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Disbursing real estate property in a trust

Yakima, WA |

Real estate was left in a trust for 2 beneficiarys. Along with the resl estate there are two loans against the properties in the trust. The beneficiarys do not want to assume the debt of the two loans. Although the properties can be sold it will take time and one of the properties has rental income which is currently paying the debt payments. Can the properties be transfered into the beneficiary's names and if they are transfered can the beneficiarys take tax deductions on the rental expenses etc. I guess I am trying to figure out tax wise how the beneficiarys may be effected if properties are transfered. These properties reside in California, Idaho and Oregon.

Thanks
JB

Attorney Answers 3


  1. Taxes are being paid on this, whether the property is in the trust OR the beneficiary's names. The difference is that trusts and estates have a steeper tax bracket than individuals. So it is likely that your tax burden would decrease slightly, if the property was transferred to the beneficiaries. The beneficiaries do not need to "assume" the debt. The property is held, subject to the debt, but the individual beneficiaries are not personally liable. Of course, the flip side is that, if the debt is not paid, the property can be foreclosed. Since it sounds like the income from the rental is more than covering the expenses, I do not know why you would not want to either keep these properties or sell them for a profit.

    James Frederick

    ***Please be sure to mark if you find the answer "helpful" or a "best" answer. Thank you! I hope this helps. ***************************************** LEGAL DISCLAIMER I am licensed to practice law in the State of Michigan and have offices in Wayne and Ingham Counties. My practice is focused in the areas of estate planning and probate administration. I am ethically required to state that the above answer does not create an attorney/client relationship. These responses should be considered general legal education and are intended to provide general information about the question asked. Frequently, the question does not include important facts that, if known, could significantly change the answer. Information provided on this site should not be used as a substitute for competent legal advice from a licensed attorney that practices in your state. The law changes frequently and varies from state to state. If I refer to your state's laws, you should not rely on what I say; I just did a quick Internet search and found something that looked relevant that I hoped you would find helpful. You should verify and confirm any information provided with an attorney licensed in your state. I hope you our answer helpful!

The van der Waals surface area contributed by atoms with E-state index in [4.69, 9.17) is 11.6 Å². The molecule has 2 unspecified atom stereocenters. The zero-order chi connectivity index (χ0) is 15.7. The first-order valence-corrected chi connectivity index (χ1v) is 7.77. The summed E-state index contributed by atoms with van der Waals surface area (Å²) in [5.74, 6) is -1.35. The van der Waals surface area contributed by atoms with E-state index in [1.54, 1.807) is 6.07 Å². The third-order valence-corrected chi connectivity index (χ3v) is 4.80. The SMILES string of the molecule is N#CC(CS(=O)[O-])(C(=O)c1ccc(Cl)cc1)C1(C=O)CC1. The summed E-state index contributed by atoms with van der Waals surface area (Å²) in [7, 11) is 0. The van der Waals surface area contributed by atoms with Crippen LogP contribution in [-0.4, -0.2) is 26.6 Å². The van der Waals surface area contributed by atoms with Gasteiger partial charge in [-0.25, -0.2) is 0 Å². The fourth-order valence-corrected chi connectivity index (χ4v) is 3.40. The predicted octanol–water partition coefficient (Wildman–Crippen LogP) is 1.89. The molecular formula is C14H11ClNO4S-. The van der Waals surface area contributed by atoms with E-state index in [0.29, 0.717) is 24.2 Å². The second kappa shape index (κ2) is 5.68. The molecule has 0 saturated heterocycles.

2. It might help to consult with an attorney who is licensed to practice in each of the states in which there is property. A local attorney would be able to advise you on the ins and outs of the local tax structures.

    This posting is for informational purposes only. It is not legal advice, nor does it establish an attorney-client relationship. For more information, please visit www.justinelderlaw.com.


  3. Whether or not the properties can be transferred to the beneficiaries depends on the terms of the trust. You may also wish to consult an accountant or CPA to learn more about the tax issues. I would start with an attorney in the state where the trust was written (or the state who's laws govern it) to get an interpretation of the trust terms.

    This answer provides general legal information and should not be construed as legal advice to be applied to any specific factual situation. It is not intended to create and does not create an attorney-client relationship. The attorney writing this post is licensed in Texas and Washington only and the laws of your jurisdiction may differ.

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